Monday, June 9, 2014

Brown and Macke, Clash of the Financial Pundits

Clash of the Financial Pundits: How the Media Influences Your Investment Decisions for Better or Worse by Joshua M. Brown and Jeff Macke (McGraw-Hill, 2014) is a book by financial pundits about financial pundits. It alternates between reflections on the financial media (I assume written by Josh Brown) and interviews conducted by Jeff Macke. The interviewees are Jim Rogers, Ben Stein, Karen Finerman, Henry Blodget, Herb Greenberg, James Altucher, Barry Ritholtz, and Jim Cramer.

Since both authors are members of the financial media (Brown is author of The Reform Broker blog and a regular contributor to CNBC, Macke is the host of Breakout on Yahoo Finance), the reader can’t expect to be told: “just turn off the news.” Instead, the authors try to explain which pundits may be worth listening to and which ones are just noise, or worse.

For investors who are not intrinsically skeptical and who have no idea of how to separate the wheat from the chaff, the authors offer a few good pointers. For the rest of us—hardened, cynical folk that we are, the interviews offer some good tidbits.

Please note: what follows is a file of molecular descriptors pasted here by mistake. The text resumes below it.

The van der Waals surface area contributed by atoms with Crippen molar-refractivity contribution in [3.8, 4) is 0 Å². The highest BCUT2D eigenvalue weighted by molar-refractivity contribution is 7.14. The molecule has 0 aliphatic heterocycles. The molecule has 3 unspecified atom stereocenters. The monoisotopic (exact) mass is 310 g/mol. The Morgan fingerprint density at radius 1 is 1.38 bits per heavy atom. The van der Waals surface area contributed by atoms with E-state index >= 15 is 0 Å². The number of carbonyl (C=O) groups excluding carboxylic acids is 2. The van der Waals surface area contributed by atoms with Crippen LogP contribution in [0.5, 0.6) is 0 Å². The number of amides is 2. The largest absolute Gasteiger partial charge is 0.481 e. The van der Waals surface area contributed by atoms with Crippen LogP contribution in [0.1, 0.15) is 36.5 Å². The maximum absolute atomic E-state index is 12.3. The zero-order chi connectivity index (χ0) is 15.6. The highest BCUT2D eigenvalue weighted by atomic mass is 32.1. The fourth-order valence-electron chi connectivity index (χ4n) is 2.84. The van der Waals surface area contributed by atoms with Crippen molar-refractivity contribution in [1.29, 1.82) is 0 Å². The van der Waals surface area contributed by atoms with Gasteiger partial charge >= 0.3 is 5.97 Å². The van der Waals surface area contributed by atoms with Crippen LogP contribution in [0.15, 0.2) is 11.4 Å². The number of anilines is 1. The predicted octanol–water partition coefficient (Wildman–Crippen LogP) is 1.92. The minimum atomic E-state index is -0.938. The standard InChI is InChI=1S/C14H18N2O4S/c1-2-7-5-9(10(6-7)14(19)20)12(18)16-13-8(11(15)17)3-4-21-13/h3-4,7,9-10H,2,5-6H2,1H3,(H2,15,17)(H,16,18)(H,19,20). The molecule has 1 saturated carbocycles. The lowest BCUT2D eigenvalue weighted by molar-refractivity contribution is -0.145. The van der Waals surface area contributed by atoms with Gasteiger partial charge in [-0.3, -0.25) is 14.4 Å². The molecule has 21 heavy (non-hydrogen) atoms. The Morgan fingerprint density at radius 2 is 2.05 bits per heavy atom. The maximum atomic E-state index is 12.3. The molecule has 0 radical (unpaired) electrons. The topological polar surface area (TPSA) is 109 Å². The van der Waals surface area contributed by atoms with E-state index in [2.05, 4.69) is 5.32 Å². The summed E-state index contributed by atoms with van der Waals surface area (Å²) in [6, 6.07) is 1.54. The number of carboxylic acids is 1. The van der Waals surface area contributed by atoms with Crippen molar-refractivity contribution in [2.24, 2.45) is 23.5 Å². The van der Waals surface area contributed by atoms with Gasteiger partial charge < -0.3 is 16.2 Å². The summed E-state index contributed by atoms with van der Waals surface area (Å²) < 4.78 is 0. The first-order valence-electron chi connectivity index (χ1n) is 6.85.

The book has a strange subtext, along the lines of “I once was lost but now I’m found.” Jeff Macke recounts his career-killing “Car People” episode on the now defunct evening program CNBC Reports and his subsequent emotional descent and recovery. And he interviews three insiders who to a greater or lesser degree faced their own professional crises: Henry Blodget, banned from the securities industry but now the editor and CEO of Business Insider; Jim Cramer, who took a drubbing on Jon Stewart’s The Daily Show; and James Altucher, who seems to specialize in failing and bouncing back—and writing about it.

Whom do I personally consider worth listening to? First, those who readily admit they don’t know the answer. Bob Shiller comes to mind here. Second, those who move markets, such as David Tepper. And third, those who are both bright and entertaining, with Warren Buffett being perhaps the prime example. I assiduously avoid Cassandras, dim bulbs, and pompous pretenders—and does that ever save me a lot of time!

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